The stress, disappointment and suffering of the phenomenal world is the nature of the phenomenal world. Right View is holding in mind the view that all phenomenal things are stressful and ultimately unsatisfactory. Due to impermanence, stress, disappointment and confusion arise by insisting that things be different than they are as life occurs, including long-held beliefs or mental states. All things that are attached to in any way will bring stress and disappointment.
Aversion is a strong desire that the people and events of the phenomenal world, including our present state of mind, be different than it is. What we resist, persists. What we put our focus on, what we are mindful of, including agitated mind states, will continue and often intensify. What we are most mindful of, we will become.
This is why remaining mindful of all eight factors of the Eightfold Path is one of the only two applications of mindfulness taught by the Buddha. The other application of mindfulness is to be mindful of The Four Foundations of Mindfulness.
If we are mindful of only experiencing that which is deemed pleasant and mindful of avoiding that which is deemed unpleasant, we create a constant state of distraction and stressful craving and aversion. The Dhamma is the way of recognizing this discursive and delusional state in all its manifestations, gaining insight into mind, leading to acceptance and equanimity.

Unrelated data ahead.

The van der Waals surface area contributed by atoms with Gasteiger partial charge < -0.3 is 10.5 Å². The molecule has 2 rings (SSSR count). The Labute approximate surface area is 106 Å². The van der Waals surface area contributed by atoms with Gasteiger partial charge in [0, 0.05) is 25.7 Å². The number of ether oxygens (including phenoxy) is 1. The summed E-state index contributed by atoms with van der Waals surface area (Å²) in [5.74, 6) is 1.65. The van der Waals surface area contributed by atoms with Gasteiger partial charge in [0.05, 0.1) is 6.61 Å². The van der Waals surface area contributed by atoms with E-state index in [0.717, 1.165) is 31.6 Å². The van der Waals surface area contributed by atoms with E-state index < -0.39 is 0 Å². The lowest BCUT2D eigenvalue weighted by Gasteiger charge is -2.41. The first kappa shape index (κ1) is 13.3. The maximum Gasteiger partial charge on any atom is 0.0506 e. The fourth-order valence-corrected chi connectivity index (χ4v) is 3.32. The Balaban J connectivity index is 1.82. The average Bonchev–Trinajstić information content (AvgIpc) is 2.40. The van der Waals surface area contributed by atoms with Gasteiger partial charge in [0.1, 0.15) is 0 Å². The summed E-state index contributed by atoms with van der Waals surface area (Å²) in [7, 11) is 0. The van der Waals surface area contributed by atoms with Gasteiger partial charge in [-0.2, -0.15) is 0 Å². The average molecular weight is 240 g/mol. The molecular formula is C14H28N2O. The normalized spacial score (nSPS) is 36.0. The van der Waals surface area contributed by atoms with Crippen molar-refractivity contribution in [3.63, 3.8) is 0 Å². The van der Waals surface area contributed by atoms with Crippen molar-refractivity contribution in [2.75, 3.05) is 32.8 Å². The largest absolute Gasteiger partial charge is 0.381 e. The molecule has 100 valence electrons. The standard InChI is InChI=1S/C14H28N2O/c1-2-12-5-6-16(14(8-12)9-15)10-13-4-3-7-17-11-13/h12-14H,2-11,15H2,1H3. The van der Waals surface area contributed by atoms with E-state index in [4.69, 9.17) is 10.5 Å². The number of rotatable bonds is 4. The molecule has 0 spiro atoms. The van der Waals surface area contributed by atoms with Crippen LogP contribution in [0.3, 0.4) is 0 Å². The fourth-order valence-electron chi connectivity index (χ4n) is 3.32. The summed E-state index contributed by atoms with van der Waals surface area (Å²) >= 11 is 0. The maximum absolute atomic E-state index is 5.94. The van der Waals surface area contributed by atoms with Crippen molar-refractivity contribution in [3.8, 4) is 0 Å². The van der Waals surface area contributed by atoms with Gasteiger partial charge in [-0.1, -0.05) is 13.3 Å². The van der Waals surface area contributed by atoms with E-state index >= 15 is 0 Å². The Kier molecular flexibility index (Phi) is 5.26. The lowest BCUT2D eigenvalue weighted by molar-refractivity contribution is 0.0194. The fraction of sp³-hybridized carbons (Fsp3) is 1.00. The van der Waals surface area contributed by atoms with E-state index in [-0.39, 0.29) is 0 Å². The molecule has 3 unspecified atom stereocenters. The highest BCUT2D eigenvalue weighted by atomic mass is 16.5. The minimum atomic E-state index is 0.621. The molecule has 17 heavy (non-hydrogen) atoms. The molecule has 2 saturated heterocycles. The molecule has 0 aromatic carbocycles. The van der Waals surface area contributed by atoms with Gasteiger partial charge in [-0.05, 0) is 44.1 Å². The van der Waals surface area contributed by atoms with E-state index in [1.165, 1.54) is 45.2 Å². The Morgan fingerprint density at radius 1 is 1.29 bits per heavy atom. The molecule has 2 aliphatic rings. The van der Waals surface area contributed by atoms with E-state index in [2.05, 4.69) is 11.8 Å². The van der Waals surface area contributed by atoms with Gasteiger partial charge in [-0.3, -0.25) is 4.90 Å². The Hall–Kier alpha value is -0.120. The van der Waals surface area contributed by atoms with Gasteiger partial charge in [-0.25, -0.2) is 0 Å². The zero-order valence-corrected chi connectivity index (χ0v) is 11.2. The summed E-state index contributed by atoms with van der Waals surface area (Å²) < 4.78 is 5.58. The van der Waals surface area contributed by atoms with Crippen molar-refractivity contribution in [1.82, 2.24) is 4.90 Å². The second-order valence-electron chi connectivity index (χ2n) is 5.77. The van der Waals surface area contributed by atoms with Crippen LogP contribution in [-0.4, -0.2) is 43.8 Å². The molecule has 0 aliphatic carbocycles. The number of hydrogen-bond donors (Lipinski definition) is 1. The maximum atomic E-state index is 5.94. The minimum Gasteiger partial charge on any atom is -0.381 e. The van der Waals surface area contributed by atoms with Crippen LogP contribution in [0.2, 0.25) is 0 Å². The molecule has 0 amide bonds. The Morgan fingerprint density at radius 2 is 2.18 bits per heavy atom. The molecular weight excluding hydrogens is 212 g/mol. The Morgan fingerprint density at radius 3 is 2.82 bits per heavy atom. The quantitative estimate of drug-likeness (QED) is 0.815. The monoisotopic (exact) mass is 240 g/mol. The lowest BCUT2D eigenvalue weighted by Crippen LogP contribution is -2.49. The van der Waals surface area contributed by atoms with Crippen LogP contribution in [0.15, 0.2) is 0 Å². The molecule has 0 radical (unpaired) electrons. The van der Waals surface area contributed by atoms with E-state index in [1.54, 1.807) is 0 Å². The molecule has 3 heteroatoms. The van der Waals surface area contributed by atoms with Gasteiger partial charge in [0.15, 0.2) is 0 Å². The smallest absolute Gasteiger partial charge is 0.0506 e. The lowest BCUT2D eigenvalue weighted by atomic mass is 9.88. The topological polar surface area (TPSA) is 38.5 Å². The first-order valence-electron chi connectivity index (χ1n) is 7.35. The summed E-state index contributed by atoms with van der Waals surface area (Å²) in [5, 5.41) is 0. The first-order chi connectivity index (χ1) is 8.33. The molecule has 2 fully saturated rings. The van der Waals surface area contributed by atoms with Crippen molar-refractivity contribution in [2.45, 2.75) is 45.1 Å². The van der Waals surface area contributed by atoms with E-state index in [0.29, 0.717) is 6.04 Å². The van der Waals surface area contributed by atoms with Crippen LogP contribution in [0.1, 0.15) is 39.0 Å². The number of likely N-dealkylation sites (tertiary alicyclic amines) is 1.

Seemingly external events impacting consciousness are only perceived by, and experienced by, a reaction in mind. Persistent and troublesome thought constructs (conditioned thinking) arise and persist by the same mechanism and are experienced in the same manner. All agitating and distracting mind states arise from reaction to contact with the six senses and persist due to craving, clinging and/or aversion, and are all a part of the phenomenal world. (see below for a link to an article on Five Clinging-Aggregates)
Complete acceptance that whatever we desire, whatever we are craving for, clinging to, or hoping to avoid, is by nature impermanent and the cause of our own stress and disappointment, will allow insight into the nature impermanence, not-self, and stress to arise.
Acceptance is not approval. Acceptance is simply a mental state of non-reaction, seeing things as they are with dispassion. We begin to understand that by letting go of the desire that any feeling, any thought, any person or event be different than what we are experiencing in this present moment we will cease recreating the same mental states that cause ongoing distress. Acceptance developed by Right View brings the spaciousness of mind necessary to interrupt the pattern of compulsive reaction and ongoing distraction.